Third COIN Summit kicks off with a vision of redefining connections

By: Steve Wednesday August 27, 2014 0 comments Tags: COIN Summit, France Cordova, Jeff Immelt, Mitra Best, NSF

By Steve Porter


DENVER -- Gov. John Hickenlooper opened the first of a two-day gathering of local, national and international participants in the third annual Colorado Innovation Network (COIN) Summit, telling the 275-plus attending they were part of an ongoing effort to strengthen the state's reputation as one of the most innovative in the nation.

"When we conceived COIN, the goal was to bring together the brightest and gutsiest innovators from around the world and to exchange ideas that will continue to invigorate our private sector," Hickenlooper said.

"We know an idea gets better when we connect it to the support and funding and the right team, and then the growth and potential becomes exponential."

The theme for the 2014 Summit is "Redefining Connections."

Hickenlooper called those taking part in the 2014 Summit "a star-studded ensemble of creative minds," representing nations that included Israel, Chile, Brazil, Canada, China and Japan.

COIN logoGiving the morning keynote address was Jeff Immelt, chairman of GE, who noted that the giant company depends on innovation to thrive.

"We wouldn't be here today if we didn't innovate," he said. "We firmly believe that innovation is what solves problems."

Immelt said GE has a $400 million portfolio for investing in early-stage startups that can be developed into suppliers or acquired at some point. "The best innovators are those that drive productivity," he said.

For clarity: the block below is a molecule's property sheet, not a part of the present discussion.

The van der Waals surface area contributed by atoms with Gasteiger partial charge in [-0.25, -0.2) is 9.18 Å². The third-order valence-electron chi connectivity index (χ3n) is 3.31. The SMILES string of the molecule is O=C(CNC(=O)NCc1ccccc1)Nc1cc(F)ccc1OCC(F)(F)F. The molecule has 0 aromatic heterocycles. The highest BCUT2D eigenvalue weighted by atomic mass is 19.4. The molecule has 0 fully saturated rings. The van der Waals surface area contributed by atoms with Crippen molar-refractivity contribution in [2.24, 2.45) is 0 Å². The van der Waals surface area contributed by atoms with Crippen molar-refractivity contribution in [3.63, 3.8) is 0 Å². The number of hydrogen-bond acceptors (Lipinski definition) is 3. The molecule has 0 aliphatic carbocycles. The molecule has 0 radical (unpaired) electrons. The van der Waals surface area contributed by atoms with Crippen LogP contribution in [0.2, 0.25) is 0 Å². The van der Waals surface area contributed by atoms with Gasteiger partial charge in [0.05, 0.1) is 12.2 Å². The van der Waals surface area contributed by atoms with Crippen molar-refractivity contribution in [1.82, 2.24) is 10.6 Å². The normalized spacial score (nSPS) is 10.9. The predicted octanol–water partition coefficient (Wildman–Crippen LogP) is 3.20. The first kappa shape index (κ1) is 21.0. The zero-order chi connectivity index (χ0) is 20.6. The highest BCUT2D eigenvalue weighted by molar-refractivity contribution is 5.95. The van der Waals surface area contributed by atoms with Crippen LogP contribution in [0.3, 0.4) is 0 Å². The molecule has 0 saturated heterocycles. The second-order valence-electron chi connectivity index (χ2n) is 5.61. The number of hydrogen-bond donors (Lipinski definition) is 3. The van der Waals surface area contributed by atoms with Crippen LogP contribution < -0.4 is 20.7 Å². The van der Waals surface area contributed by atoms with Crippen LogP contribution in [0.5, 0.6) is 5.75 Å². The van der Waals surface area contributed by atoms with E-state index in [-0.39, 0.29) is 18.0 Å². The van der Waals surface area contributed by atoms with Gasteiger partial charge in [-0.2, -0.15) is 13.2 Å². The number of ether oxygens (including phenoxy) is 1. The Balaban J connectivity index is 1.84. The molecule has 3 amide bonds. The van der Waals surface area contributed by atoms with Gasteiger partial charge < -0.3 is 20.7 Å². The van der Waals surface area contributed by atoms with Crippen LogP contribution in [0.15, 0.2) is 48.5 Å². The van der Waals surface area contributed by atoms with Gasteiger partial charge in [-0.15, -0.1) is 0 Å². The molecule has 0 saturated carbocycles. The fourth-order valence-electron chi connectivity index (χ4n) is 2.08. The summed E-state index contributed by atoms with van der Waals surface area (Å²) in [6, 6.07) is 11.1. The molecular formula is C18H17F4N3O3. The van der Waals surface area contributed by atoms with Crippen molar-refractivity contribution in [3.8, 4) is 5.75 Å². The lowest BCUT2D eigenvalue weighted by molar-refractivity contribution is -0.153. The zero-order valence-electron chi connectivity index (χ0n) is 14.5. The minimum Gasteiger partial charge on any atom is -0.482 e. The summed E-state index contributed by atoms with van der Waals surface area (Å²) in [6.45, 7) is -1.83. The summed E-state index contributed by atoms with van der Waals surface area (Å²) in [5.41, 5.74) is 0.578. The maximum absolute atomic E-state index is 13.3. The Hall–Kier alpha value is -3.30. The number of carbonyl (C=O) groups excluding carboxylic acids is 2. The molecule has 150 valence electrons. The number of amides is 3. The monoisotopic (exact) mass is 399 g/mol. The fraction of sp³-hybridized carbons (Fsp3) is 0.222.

Immelt said GE has a strong presence in Colorado but hinted that the highly diversified company might soon make a new investment in the state.

Panel discussions on Tuesday focused on the Internet of Things, powering advanced industries and removing barriers to innovation.

The Summit's first day also included an address by France Cordova, recently appointed to lead the National Science Foundation. Cordova said Colorado is a big recipient of NSF R&D funding, receiving $2.3 billion in 2010.

She said NSF receives about 50,000 funding proposals each year, with about 11,000 accepted.

"By investing in clever people with clever ideas, we try to keep the United States at the forefront of innovation in the world."

Mitra Best, COIN board member, said a report on Colorado's innovation standing called "The State of Innovation: Colorado 2014," is available on the COIN website and is encouraging for the state.

"The data we see pointed to a very bright future," Best said. "I know the governor wants to see Colorado become the international hub for innovative ideas."

Best said the progress made in the last few years has been impressive but must be continued.

"We're headed in the right direction, but we can always do more," she said.

The COIN Summit concludes today at the Denver Center for the Performing Arts.

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